The headline in the i newspaper announces "Vaccine arrives in the UK", or as the Sun puts it: "The needle has landed". The Daily Express reports that industrially-frozen shipments of the jab turned up on the back of unmarked lorries, which rolled off Eurotunnel freight carriages in convoy. The Times says health officials have dismissed global criticism of Britain's rapid approval of a vaccine as sour grapes. According to the paper, they say regulators in other countries who have been beaten to the decision will ultimately make the same judgement.
The Guardian's main story is that NHS frontline staff will no longer be prioritised for the vaccine after a drastic rethink about who should come first. It says NHS bosses have warned that the UK's first consignment of 800,000 doses may be "the only batch we receive for some time" - raising questions about how soon further supplies will arrive and how long frontline personnel and vulnerable groups will have to wait. Care home staff, and in-patients and out-patients aged over 80, will take priority, the paper adds.
Several papers blame French demands for access to fish in UK waters for the setback in the Brexit talks. According to the Financial Times, President Macron wants to preserve a substantial chunk of existing fishing rights for the French fleet - and is also insisting on a strict UK state-aid regime. The Daily Telegraph quotes UK sources as saying Paris has been "lobbying hard" among EU member states to agree fresh demands on these issues.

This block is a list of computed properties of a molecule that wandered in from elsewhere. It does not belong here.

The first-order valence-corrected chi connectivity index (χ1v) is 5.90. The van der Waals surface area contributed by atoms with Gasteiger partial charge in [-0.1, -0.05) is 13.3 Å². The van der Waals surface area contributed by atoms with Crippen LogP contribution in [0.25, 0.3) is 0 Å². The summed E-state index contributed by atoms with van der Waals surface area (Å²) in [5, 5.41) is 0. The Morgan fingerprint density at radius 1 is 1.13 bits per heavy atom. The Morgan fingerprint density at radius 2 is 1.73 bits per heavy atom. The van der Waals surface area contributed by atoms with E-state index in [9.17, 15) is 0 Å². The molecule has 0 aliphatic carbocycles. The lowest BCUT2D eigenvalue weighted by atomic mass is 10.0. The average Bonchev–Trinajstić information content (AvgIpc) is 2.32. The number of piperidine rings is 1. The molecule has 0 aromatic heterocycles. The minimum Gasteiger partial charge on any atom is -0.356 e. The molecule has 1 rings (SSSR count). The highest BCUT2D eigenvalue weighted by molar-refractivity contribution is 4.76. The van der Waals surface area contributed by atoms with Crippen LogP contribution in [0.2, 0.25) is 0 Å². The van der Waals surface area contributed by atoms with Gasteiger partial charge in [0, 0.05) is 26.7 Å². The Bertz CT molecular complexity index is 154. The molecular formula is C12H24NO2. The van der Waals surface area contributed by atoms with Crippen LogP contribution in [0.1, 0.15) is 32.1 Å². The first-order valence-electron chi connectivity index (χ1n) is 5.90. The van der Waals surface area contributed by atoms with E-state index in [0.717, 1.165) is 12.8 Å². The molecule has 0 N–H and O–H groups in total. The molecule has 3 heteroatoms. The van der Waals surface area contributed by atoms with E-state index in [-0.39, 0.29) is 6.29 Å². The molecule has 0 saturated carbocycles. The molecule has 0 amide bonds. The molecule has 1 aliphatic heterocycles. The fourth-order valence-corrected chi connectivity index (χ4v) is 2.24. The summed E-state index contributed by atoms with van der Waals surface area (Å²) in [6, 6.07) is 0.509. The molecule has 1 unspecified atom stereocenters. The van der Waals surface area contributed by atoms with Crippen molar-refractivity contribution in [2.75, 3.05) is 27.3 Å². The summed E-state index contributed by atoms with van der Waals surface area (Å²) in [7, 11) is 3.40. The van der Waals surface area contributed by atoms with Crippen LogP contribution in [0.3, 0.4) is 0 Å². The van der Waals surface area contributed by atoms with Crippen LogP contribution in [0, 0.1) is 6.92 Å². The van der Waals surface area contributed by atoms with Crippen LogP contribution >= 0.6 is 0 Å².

A number of papers report that Sir Keir Starmer faces the prospect of unrest over his plans for Labour to vote in favour of any Brexit deal. The Times says at least one shadow cabinet member and several shadow ministers will consider resigning if Labour backs an agreement. According to the paper, they believe the party should abstain and wash its hands of the consequences of a hard Brexit.
The Daily Mirror is calling on the government to save the hospitality industry with the nearly £2bn that supermarkets are handing back in business rates relief given at the start of the pandemic. It suggests setting up a rescue fund to support pubs, bars and restaurants who may struggle to survive beyond Christmas. Supermarkets have done the right thing - the paper says - and now is the time for the chancellor to do the right thing too.
Finally - with the vaccine expected to be rolled out within days, the Telegraph says ministers are at odds with scientists over whether Father Christmas will need the jab before delivering presents. It reports that the deputy chief medical officer for England, Professor Jonathan Van-Tam, said yesterday that Santa Claus would be "at the top of our list" to be vaccinated. But hours later - the paper goes on - Commons leader Jacob Rees-Mogg, insisted he would not need the jab, telling MPs that Santa had been allocated a special travel corridor, while his elves would count as "key workers".